Mariam Kobras’ Stone Trilogy, a triad of novels that focus on the lives of rock musician Jon Stone and his lady love, Naomi, have won three IPPY awards. Now the author has written a prequel to the well-loved stories titled: Waiting for a Song, Naomi’s Story. The book is being launched today by Buddhapuss Ink LLC, and I am honored to host Mariam at the first stop on the Virtual Book Tour that celebrates its release.
Please welcome Mariam Kobras.
FRD: When you started writing, you weren’t even sure if you could write and publish one novel. Just a few years later, you’re a three-time IPPY-award winner with multiple novels out. How did you do it?
MK: Simple answer? I wrote on. Writing wasn’t my problem. I knew I could do it after writing a first draft of over 400K words for my first book, The Distant Shore. No worries, the published version is a decent 360 page book! Waiting for a Song, Naomi’s Story, is about that size too.
My problem was the time I needed to write—I was taking that time away from my family—and the validation that my writing was any good. Luckily, getting the one, solved the other for me. With a three-book deal from my publisher, and my first Independent Publisher Award, I had the validation, and making time to write wasn’t an indulgence anymore, but my job.
FRD: Has writing gotten easier for you with each book?
MK: Writing has never been hard for me. But I have to admit that writing this first prequel to the Stone Trilogy was a lot easier than writing the actual trilogy.
Waiting for a Song is a lot sweeter and lighter than any of the trilogy books. It tells the story of a young girl dreaming herself away and out of a life that’s well regulated and oppressive. She falls in love with a rock star much the same way we all did as teenagers; by listening to his records and reading glossy magazine articles about him. But her life changes radically when she writes some song lyrics for him and sends them off to an address in Los Angeles that she copied from the back of his album.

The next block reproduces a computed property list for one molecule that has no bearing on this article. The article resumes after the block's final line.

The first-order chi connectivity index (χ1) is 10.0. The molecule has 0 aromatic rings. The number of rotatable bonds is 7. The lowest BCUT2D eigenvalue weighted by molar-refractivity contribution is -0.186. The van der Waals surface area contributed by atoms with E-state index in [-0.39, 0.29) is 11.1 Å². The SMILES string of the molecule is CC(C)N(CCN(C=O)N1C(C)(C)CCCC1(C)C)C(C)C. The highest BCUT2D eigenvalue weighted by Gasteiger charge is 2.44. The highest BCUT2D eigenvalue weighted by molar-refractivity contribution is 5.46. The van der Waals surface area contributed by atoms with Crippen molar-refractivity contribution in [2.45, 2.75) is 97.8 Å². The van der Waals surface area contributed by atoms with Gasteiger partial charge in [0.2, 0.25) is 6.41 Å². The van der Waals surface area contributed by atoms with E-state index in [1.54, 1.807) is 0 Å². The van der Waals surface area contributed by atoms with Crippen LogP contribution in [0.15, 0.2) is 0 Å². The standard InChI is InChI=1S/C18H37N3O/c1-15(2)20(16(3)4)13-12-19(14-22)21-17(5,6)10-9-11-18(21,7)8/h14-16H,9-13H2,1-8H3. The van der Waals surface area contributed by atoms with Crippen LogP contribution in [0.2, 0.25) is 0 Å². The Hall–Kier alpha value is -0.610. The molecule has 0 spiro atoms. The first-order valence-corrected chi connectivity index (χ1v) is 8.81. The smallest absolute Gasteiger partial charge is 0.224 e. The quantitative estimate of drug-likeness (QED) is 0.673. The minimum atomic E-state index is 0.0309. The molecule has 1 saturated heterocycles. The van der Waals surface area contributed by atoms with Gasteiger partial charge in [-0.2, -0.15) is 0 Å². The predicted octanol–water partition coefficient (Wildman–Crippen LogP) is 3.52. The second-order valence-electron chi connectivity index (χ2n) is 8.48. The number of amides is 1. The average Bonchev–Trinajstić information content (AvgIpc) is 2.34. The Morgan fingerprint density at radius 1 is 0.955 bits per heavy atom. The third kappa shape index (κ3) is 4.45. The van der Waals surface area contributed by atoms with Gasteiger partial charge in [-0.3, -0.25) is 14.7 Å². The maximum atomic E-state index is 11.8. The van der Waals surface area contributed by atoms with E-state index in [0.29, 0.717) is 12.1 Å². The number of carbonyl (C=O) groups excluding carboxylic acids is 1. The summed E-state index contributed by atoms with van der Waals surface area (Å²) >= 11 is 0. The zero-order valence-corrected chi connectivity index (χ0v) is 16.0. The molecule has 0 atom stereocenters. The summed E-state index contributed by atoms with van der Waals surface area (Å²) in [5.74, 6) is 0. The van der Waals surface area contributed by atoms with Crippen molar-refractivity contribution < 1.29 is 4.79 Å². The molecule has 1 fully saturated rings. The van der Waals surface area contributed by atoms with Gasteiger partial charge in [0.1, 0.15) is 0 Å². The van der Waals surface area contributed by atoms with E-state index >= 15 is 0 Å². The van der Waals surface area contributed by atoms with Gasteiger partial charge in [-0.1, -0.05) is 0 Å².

FRD: Is there anything specific about your writing or writing process that you feel has changed or improved?
MK: Yes, absolutely. I’ve learned to write my novels in such a way that they aren’t longer than 100K words (under gentle pressure from my publisher). It was a new experience for me that I could actually tell my entire story within a margin that someone else set.
Also, I never thought that I’d be able to write something other than Jon and Naomi novels! But I can, and it’s fun!
FRD: I understand that you’ve written prequels for both Naomi and Jon. Do you feel there will still be more to their story after the prequels are published?
MK: Maybe. I don’t really want to decide this just yet. For now, I’ve moved on to a new project. But there are always stories to tell about Jon and Naomi. They feel like family to me.
FRD: Your novels aren’t typical romances, yet your IPPY awards are in the “romance” category. Tell us why the books are categorized that way, and why they don’t exactly fit that description.
MK: I have no idea. The decision to categorize my Stone Trilogy and the prequels, Waiting for a Song and The Rosewood Guitar, as romances, was made by my publisher. And obviously they were right, the books are winning awards in that category!
My books don’t follow the usual formula for romance; there’s no happy-ever-after, there’s hardly any naked skin, and nothing explicit. I like to leave “that” part of a relationship where it belongs, behind closed doors. Jon and Naomi get married pretty soon in Book One of the trilogy, and the rest of the books are about their life together. The third book in the trilogy, Song of the Storm, takes my characters through the darkest possible day, 9/11 in Manhattan.